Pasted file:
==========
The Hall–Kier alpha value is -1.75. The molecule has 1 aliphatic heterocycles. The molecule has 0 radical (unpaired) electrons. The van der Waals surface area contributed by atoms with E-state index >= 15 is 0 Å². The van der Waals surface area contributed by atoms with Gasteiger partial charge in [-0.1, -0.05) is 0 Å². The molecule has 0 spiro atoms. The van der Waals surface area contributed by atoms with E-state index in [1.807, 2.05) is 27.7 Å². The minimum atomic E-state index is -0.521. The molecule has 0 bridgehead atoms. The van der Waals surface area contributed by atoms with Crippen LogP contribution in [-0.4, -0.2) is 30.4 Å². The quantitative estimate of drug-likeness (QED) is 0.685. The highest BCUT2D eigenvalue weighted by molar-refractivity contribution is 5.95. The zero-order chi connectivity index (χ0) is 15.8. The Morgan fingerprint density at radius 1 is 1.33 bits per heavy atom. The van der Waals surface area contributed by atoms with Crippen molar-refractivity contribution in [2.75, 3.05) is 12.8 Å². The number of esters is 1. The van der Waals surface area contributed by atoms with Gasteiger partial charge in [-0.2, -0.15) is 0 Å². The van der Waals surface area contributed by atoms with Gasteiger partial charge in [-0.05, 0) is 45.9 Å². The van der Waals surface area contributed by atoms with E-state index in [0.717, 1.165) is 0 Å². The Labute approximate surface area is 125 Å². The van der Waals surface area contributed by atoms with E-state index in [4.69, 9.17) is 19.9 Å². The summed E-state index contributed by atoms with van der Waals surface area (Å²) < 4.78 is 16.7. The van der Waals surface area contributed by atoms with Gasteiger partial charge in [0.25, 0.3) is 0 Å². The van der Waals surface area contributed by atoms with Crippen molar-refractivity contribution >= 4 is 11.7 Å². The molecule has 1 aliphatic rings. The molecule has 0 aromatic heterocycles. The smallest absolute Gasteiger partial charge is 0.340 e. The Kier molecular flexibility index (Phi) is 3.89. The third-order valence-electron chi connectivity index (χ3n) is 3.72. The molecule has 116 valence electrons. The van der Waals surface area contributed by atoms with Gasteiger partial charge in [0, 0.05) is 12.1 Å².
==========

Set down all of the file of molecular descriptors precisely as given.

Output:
The Hall–Kier alpha value is -1.75. The molecule has 1 aliphatic heterocycles. The molecule has 0 radical (unpaired) electrons. The van der Waals surface area contributed by atoms with E-state index >= 15 is 0 Å². The van der Waals surface area contributed by atoms with Gasteiger partial charge in [-0.1, -0.05) is 0 Å². The molecule has 0 spiro atoms. The van der Waals surface area contributed by atoms with E-state index in [1.807, 2.05) is 27.7 Å². The minimum atomic E-state index is -0.521. The molecule has 0 bridgehead atoms. The van der Waals surface area contributed by atoms with Crippen LogP contribution in [-0.4, -0.2) is 30.4 Å². The quantitative estimate of drug-likeness (QED) is 0.685. The highest BCUT2D eigenvalue weighted by molar-refractivity contribution is 5.95. The zero-order chi connectivity index (χ0) is 15.8. The Morgan fingerprint density at radius 1 is 1.33 bits per heavy atom. The van der Waals surface area contributed by atoms with Crippen molar-refractivity contribution in [2.75, 3.05) is 12.8 Å². The number of esters is 1. The van der Waals surface area contributed by atoms with Gasteiger partial charge in [-0.2, -0.15) is 0 Å². The van der Waals surface area contributed by atoms with Gasteiger partial charge in [-0.05, 0) is 45.9 Å². The van der Waals surface area contributed by atoms with E-state index in [0.717, 1.165) is 0 Å². The Labute approximate surface area is 125 Å². The van der Waals surface area contributed by atoms with E-state index in [4.69, 9.17) is 19.9 Å². The summed E-state index contributed by atoms with van der Waals surface area (Å²) < 4.78 is 16.7. The van der Waals surface area contributed by atoms with Gasteiger partial charge in [0.25, 0.3) is 0 Å². The van der Waals surface area contributed by atoms with Crippen molar-refractivity contribution >= 4 is 11.7 Å². The molecule has 1 aliphatic rings. The molecule has 0 aromatic heterocycles. The smallest absolute Gasteiger partial charge is 0.340 e. The Kier molecular flexibility index (Phi) is 3.89. The third-order valence-electron chi connectivity index (χ3n) is 3.72. The molecule has 116 valence electrons. The van der Waals surface area contributed by atoms with Gasteiger partial charge in [0, 0.05) is 12.1 Å².